I come directly to these two current proposals. We know that it is merely an accident- a fortuitous accident- that somebody suggested to Mr Whitlam that he go for a constitutional referendum on prices and incomes. He had expressed his view that that was not a solvent of inflation, but the Caucus overbore him. We now have this bid by the Commonwealth Government for a comprehensive prices power. The Parliament and Government that can control the price of beef, control the price of motor cars, fix the price of boot leather and fix the price of calico can enforce its sovereignty in every field of man's activities. The incomes power is a little more intriguing. It is quite obvious, of course, that if one has power to say that parliamentary salaries shall be $2,000 a year one will have a considerable impact upon parliamentarians, and every other section of the community will understand that so directly when it is applied to them that they will know pretty well, whether a person is a wage earner, a doctor, a plumber, an electrical tradesman or engaged in any other field of life, that if the bureaucrat under the control of Mr Whitiam and his Government has the right to fix their incomes it will be a pretty severe and rigid system under which we are living whereby Canberra instead of local and State governments operate to effect people 's livelihoods.

We had a revealing disclosure the other day by Senator Murphy when introducing the Bill on incomes control. He said that the Government was not going to use it in a purely negative fashion but that it would enable this Parliament to guarantee basic standards that had not been within the competence of the Parliament hitherto. Yesterday in answer to a question which I put on notice he illustrated and affirmatively said that all these matters would be within the authority of the Canberra Parliament if the people could be pursuaded to vote 'yes' on the incomes referendum. Matters such as the basic wage, cost of living adjustments, equal pay, annual leave, the requirements for wages to be paid in money, protection of wages from garnishee, are used as bait to invite people to give the Government this power. Mr Whitlam was put on record yesterday in a report which showed how comprehensive the power was and drawing attention to the fact that it would not be unaccompanied by cost. Senator James McClelland said these processes are inexorable. Senator McAuliffe, whose remarks were not relevant to the Bill, showed how inevitable it is to have these increases in lavish expenditure to support these ever-growing policies of control and restriction by the Commonwealth Parliament. As Senator Durack pointed out, Mr Whitlam has been well publicised for his statement 'I am the greatest', but he has been comparatively without publicity on his claim to be the saviour, the one and only Prime Minister who wants all State parliaments abolished and only one House in this Parliament. That is the danger signal. That is why in a debate upon the constitutional concentration of power in this country it is appropriate to call attention to it today. It should be a warning against any wrong decision at the referendum on 8 December. So that the Senate may vote upon the subject, I move:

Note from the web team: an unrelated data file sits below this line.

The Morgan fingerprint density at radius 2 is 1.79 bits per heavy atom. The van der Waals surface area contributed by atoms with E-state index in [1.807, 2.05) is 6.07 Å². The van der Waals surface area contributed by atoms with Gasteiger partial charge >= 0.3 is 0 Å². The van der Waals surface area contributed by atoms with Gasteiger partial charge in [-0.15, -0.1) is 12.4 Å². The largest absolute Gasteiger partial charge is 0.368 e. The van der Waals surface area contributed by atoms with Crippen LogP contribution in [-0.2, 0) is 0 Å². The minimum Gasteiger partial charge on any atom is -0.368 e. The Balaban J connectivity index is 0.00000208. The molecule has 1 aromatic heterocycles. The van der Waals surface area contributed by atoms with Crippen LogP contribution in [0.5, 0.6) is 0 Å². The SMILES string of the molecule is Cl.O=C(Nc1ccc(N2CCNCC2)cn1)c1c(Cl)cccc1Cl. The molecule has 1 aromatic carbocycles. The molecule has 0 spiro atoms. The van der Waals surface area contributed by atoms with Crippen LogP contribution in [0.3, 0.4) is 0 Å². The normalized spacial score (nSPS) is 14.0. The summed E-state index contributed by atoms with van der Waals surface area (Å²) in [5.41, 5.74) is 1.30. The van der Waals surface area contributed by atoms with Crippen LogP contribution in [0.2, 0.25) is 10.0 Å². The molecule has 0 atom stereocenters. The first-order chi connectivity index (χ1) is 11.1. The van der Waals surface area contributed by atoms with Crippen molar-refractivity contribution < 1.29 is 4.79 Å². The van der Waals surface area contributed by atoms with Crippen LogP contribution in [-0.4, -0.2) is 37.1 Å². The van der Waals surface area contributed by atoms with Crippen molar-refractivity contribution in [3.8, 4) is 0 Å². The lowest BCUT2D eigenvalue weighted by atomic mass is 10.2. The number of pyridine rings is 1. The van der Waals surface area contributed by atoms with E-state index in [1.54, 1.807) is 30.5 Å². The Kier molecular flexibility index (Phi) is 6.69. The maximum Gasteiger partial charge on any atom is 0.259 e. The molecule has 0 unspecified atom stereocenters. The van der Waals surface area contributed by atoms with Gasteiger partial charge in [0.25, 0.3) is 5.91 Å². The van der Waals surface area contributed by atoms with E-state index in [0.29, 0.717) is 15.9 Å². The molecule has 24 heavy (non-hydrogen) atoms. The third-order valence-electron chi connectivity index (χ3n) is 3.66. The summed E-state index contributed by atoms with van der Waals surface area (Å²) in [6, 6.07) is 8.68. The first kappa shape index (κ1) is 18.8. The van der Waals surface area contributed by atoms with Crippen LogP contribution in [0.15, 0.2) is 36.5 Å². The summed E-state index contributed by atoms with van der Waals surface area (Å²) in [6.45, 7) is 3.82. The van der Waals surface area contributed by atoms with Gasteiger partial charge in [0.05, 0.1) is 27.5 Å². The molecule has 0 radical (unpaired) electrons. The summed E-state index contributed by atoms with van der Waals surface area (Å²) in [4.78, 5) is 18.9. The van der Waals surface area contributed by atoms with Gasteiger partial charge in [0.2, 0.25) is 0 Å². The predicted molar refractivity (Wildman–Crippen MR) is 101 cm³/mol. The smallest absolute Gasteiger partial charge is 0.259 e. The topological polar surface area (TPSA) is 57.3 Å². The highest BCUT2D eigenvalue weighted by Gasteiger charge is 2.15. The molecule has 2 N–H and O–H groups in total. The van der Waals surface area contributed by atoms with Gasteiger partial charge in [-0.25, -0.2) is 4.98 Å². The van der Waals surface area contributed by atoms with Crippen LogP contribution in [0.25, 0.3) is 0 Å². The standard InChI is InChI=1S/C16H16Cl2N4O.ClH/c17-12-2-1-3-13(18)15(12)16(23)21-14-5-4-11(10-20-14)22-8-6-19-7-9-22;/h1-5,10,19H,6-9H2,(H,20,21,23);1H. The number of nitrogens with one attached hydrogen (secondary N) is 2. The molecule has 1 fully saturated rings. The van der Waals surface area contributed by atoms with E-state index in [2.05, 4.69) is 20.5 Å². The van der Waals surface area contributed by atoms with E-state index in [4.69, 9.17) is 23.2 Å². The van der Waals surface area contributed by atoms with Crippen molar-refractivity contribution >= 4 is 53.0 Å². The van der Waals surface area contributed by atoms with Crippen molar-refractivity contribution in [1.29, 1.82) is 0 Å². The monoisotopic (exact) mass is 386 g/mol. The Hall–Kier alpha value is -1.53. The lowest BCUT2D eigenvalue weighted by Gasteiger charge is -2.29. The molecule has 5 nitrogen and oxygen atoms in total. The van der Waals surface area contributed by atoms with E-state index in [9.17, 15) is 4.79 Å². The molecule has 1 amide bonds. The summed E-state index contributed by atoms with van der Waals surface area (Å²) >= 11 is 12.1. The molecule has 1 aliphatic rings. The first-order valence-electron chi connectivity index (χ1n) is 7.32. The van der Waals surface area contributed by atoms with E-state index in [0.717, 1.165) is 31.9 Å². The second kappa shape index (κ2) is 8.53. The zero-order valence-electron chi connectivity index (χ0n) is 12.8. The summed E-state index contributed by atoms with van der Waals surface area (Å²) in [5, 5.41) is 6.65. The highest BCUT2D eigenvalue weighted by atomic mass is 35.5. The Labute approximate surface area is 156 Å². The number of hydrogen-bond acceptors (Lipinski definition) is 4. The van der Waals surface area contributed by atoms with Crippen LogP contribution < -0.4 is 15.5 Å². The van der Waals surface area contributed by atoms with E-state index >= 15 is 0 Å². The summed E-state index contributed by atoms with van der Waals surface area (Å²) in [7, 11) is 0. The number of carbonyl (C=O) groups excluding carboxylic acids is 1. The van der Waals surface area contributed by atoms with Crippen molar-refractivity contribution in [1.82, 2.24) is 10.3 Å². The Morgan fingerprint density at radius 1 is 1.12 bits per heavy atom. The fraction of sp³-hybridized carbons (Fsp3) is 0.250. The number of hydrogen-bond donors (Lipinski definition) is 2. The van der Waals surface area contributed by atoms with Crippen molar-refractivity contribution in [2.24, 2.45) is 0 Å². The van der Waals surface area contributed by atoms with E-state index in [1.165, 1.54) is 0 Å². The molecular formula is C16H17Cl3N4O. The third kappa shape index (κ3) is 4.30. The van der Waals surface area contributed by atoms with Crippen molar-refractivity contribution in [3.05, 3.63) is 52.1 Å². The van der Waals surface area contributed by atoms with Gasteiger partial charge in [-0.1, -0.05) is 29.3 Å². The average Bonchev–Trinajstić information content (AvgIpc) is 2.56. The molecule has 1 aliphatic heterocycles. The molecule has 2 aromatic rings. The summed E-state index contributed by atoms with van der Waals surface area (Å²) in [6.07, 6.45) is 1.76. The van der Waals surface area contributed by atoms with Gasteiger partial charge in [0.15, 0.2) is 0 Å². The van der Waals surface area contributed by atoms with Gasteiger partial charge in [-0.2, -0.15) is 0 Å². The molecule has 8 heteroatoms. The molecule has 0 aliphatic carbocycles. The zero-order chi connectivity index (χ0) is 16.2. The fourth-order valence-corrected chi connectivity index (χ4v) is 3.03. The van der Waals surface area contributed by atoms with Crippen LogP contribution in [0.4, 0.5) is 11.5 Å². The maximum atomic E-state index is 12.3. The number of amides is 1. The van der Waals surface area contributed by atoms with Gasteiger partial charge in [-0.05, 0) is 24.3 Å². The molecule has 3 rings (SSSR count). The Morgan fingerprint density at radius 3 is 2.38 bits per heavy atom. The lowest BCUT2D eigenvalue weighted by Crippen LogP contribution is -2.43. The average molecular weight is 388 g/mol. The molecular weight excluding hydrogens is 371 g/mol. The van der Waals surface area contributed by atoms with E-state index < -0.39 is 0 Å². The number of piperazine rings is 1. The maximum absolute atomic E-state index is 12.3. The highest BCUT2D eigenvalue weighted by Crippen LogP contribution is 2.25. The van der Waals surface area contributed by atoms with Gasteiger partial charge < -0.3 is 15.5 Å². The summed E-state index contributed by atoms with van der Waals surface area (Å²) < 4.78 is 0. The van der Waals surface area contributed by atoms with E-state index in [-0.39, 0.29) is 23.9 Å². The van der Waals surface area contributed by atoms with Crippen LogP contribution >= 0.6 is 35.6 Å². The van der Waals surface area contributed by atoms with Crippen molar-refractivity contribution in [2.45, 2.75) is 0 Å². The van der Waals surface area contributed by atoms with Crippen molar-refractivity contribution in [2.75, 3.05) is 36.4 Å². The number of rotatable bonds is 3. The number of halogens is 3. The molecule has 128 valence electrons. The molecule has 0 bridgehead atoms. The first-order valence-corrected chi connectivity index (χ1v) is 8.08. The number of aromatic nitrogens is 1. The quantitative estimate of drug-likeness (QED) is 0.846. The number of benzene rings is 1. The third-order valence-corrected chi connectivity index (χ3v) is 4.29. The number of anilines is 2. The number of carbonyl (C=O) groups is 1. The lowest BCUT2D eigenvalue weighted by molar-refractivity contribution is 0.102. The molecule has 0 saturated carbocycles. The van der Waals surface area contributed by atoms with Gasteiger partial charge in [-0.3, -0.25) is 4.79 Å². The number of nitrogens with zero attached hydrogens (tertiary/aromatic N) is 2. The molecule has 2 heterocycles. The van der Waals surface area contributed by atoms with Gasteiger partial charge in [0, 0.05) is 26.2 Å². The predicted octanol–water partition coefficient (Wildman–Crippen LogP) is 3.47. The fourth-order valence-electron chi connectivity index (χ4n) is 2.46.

That the question be now put.

Question put.